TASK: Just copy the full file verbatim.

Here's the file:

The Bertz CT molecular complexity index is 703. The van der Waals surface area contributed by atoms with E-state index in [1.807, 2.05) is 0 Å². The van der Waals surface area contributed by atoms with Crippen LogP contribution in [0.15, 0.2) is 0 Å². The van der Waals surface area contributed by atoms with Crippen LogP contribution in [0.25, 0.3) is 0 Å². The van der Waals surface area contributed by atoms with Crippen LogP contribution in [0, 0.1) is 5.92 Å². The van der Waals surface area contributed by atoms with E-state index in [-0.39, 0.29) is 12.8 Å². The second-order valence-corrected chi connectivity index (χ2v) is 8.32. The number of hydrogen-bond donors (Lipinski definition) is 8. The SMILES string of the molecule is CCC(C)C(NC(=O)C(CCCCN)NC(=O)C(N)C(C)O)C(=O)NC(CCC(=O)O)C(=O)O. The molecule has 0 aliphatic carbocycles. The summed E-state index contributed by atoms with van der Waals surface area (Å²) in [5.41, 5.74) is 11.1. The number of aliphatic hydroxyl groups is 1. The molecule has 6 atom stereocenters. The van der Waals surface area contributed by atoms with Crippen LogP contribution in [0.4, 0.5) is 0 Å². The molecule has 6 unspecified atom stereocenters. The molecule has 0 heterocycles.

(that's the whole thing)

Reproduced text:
The Bertz CT molecular complexity index is 703. The van der Waals surface area contributed by atoms with E-state index in [1.807, 2.05) is 0 Å². The van der Waals surface area contributed by atoms with Crippen LogP contribution in [0.15, 0.2) is 0 Å². The van der Waals surface area contributed by atoms with Crippen LogP contribution in [0.25, 0.3) is 0 Å². The van der Waals surface area contributed by atoms with Crippen LogP contribution in [0, 0.1) is 5.92 Å². The van der Waals surface area contributed by atoms with E-state index in [-0.39, 0.29) is 12.8 Å². The second-order valence-corrected chi connectivity index (χ2v) is 8.32. The number of hydrogen-bond donors (Lipinski definition) is 8. The SMILES string of the molecule is CCC(C)C(NC(=O)C(CCCCN)NC(=O)C(N)C(C)O)C(=O)NC(CCC(=O)O)C(=O)O. The molecule has 0 aliphatic carbocycles. The summed E-state index contributed by atoms with van der Waals surface area (Å²) in [5.41, 5.74) is 11.1. The number of aliphatic hydroxyl groups is 1. The molecule has 6 atom stereocenters. The van der Waals surface area contributed by atoms with Crippen LogP contribution in [0.4, 0.5) is 0 Å². The molecule has 6 unspecified atom stereocenters. The molecule has 0 heterocycles.